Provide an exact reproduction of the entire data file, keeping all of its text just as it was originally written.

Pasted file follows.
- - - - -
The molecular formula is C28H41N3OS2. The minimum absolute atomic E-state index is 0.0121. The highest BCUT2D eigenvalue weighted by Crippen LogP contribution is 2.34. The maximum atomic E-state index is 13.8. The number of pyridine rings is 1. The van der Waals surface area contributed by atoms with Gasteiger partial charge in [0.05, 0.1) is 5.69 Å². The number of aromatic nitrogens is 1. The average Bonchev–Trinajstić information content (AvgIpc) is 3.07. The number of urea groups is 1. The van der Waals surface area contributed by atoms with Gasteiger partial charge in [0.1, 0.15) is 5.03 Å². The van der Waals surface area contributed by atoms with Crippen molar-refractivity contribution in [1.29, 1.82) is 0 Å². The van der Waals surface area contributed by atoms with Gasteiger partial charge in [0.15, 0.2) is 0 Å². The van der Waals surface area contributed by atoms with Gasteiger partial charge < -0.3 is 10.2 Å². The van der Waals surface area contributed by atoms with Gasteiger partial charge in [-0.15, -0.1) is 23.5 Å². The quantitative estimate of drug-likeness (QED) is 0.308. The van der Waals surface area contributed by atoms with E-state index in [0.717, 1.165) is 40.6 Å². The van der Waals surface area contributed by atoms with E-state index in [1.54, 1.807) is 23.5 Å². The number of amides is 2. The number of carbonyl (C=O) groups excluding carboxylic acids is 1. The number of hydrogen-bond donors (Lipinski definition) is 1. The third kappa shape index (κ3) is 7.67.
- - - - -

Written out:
The molecular formula is C28H41N3OS2. The minimum absolute atomic E-state index is 0.0121. The highest BCUT2D eigenvalue weighted by Crippen LogP contribution is 2.34. The maximum atomic E-state index is 13.8. The number of pyridine rings is 1. The van der Waals surface area contributed by atoms with Gasteiger partial charge in [0.05, 0.1) is 5.69 Å². The number of aromatic nitrogens is 1. The average Bonchev–Trinajstić information content (AvgIpc) is 3.07. The number of urea groups is 1. The van der Waals surface area contributed by atoms with Gasteiger partial charge in [0.1, 0.15) is 5.03 Å². The van der Waals surface area contributed by atoms with Crippen molar-refractivity contribution in [1.29, 1.82) is 0 Å². The van der Waals surface area contributed by atoms with Gasteiger partial charge in [0.15, 0.2) is 0 Å². The van der Waals surface area contributed by atoms with Gasteiger partial charge < -0.3 is 10.2 Å². The van der Waals surface area contributed by atoms with Gasteiger partial charge in [-0.15, -0.1) is 23.5 Å². The quantitative estimate of drug-likeness (QED) is 0.308. The van der Waals surface area contributed by atoms with E-state index in [0.717, 1.165) is 40.6 Å². The van der Waals surface area contributed by atoms with E-state index in [1.54, 1.807) is 23.5 Å². The number of amides is 2. The number of carbonyl (C=O) groups excluding carboxylic acids is 1. The number of hydrogen-bond donors (Lipinski definition) is 1. The third kappa shape index (κ3) is 7.67.